"Windows is for the enterprise, Mac OS X is for the consumer."
It's an argument made by some in the tech business to help define the industry. But that's a tough argument to make. Both Apple and Microsoft are doing all they can to appeal to both sectors. And although Microsoft holds a considerable lead when it comes to market share in the enterprise, it's also the leader in the consumer space. Apple has a fraction of Microsoft's market share in the enterprise and the consumer market isn't much better.
But is that statement true? Is Mac OS X really not ready for the enterprise?
Market share aside, the only way to determine how appropriate Mac OS X really is for enterprise users is to judge it by its features. And if we take an honest look at Snow Leopard, Apple's soon-to-be-released operating system, it becomes abundantly clear that it doesn't quite offer what's expected in the enterprise.
Snow Leopard is, admittedly, an iterative update. The design is the same as Apple's current OS, Leopard. Most of the same graphics are still present. And for the most part, the user will have the same basic experience as before.
But that doesn't mean Apple didn't change anything. Snow Leopard will (finally) boast Exchange support. Although Windows has had it for years, Apple has been loath to support Exchange. It reasoned that it wasn't necessary to include it in its operating system. But after finally seeing the light, Apple has brought Exchange support to its Macs. The company said that Exchange support will be included in Mail, iCal and Address Book. Users will also be able to search through Exchange using the software's Spotlight search.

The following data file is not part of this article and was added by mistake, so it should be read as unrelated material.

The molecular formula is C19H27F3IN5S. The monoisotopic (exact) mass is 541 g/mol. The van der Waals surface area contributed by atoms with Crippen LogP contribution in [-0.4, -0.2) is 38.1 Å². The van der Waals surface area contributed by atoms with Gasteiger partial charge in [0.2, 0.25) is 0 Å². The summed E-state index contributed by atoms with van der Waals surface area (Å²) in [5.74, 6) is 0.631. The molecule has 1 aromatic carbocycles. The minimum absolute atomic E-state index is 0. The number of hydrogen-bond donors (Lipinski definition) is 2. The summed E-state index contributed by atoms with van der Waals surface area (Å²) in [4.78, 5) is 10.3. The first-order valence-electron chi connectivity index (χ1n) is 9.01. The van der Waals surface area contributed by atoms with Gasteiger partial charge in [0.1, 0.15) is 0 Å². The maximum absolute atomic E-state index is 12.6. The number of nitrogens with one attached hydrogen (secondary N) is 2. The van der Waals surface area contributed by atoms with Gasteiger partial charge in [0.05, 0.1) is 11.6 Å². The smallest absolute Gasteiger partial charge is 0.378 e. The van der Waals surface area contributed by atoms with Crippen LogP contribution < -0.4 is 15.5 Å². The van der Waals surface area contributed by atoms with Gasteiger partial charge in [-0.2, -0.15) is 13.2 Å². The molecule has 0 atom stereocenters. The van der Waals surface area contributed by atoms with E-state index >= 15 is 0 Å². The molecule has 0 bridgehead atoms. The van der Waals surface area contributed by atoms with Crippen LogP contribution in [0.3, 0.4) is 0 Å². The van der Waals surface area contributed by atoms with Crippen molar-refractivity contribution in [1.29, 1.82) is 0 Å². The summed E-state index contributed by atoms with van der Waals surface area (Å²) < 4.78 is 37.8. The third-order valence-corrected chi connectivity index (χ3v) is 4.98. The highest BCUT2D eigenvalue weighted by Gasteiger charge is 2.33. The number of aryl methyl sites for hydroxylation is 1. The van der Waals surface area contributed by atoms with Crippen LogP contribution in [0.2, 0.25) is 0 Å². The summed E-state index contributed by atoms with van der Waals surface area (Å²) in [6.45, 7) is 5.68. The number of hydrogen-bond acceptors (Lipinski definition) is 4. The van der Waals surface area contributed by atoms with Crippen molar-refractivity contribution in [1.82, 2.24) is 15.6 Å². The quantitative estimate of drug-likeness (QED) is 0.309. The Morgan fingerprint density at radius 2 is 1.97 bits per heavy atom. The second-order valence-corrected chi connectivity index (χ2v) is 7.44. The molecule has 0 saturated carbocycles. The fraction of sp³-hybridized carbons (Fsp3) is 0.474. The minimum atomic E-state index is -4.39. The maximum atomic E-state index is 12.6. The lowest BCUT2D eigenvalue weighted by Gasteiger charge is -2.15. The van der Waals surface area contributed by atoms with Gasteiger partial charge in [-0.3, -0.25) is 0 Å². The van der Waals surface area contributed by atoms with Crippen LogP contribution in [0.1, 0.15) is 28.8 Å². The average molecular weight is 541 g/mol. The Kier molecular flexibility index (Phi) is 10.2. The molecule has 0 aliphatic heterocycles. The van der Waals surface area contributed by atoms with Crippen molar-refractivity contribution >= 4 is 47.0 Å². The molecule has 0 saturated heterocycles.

Another (possibly) important feature Apple added to Mac OS X Snow Leopard is 64-bit support. When Snow Leopard is made available, all the native apps, including Finder, Spotlight and Mail, will load quicker. More importantly, third-party apps will be able to utilize Mac 64-bit architecture to enhance the functionality of their operation. Conceivably, that will leave the door open for more developers to fully maximize the appeal of their apps.
Of course, that has been the promise of 64-bit architecture since its inception. It has been available on Windows for years. And yet, even with that promise of better functionality, few developers have found a good enough reason to exploit the technology. For the most part, 64-bit architecture, while promising, has fallen out of favor. It hasn't been exploited in any way. In essence, it's a technology that Apple will be promoting and using for its own gain, but in practice, few developers will ever follow suit.
Other than that, Snow Leopard hasn't really provided Mac users with the kind of features that would make the enterprise jump at the chance to ditch Windows and opt instead for Mac OS X. And the worst part is, Apple could have appealed to the enterprise community quickly with one simple move: playing nice with developers.